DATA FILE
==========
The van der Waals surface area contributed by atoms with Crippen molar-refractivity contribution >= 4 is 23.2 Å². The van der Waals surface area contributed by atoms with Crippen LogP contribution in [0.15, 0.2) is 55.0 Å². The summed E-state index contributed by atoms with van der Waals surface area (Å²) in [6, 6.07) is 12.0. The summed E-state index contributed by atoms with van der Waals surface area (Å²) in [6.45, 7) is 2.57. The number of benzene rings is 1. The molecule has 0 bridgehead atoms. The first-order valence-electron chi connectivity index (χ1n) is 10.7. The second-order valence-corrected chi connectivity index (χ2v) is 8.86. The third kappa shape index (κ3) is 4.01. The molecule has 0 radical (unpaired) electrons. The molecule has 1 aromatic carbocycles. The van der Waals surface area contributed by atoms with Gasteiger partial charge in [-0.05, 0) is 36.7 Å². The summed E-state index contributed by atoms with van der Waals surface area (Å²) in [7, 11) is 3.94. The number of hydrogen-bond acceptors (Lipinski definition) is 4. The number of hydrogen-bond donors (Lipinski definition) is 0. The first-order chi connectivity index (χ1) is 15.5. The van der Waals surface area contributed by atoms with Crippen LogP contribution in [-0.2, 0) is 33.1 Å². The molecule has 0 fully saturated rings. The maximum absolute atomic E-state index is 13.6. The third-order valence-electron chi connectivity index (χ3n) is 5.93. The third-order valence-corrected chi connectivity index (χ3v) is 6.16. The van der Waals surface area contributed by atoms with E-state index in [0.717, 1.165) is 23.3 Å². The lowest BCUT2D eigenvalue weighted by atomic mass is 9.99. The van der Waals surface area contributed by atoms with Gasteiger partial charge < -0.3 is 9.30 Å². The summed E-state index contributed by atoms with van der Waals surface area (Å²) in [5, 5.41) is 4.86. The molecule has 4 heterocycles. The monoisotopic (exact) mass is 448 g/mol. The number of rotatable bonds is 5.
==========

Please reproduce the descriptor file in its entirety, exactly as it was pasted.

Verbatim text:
The van der Waals surface area contributed by atoms with Crippen molar-refractivity contribution >= 4 is 23.2 Å². The van der Waals surface area contributed by atoms with Crippen LogP contribution in [0.15, 0.2) is 55.0 Å². The summed E-state index contributed by atoms with van der Waals surface area (Å²) in [6, 6.07) is 12.0. The summed E-state index contributed by atoms with van der Waals surface area (Å²) in [6.45, 7) is 2.57. The number of benzene rings is 1. The molecule has 0 bridgehead atoms. The first-order valence-electron chi connectivity index (χ1n) is 10.7. The second-order valence-corrected chi connectivity index (χ2v) is 8.86. The third kappa shape index (κ3) is 4.01. The molecule has 0 radical (unpaired) electrons. The molecule has 1 aromatic carbocycles. The van der Waals surface area contributed by atoms with Gasteiger partial charge in [-0.05, 0) is 36.7 Å². The summed E-state index contributed by atoms with van der Waals surface area (Å²) in [7, 11) is 3.94. The number of hydrogen-bond acceptors (Lipinski definition) is 4. The number of hydrogen-bond donors (Lipinski definition) is 0. The first-order chi connectivity index (χ1) is 15.5. The van der Waals surface area contributed by atoms with Crippen LogP contribution in [-0.2, 0) is 33.1 Å². The molecule has 0 fully saturated rings. The maximum absolute atomic E-state index is 13.6. The third-order valence-electron chi connectivity index (χ3n) is 5.93. The third-order valence-corrected chi connectivity index (χ3v) is 6.16. The van der Waals surface area contributed by atoms with E-state index in [0.717, 1.165) is 23.3 Å². The lowest BCUT2D eigenvalue weighted by atomic mass is 9.99. The van der Waals surface area contributed by atoms with Gasteiger partial charge < -0.3 is 9.30 Å². The summed E-state index contributed by atoms with van der Waals surface area (Å²) in [5, 5.41) is 4.86. The molecule has 4 heterocycles. The monoisotopic (exact) mass is 448 g/mol. The number of rotatable bonds is 5.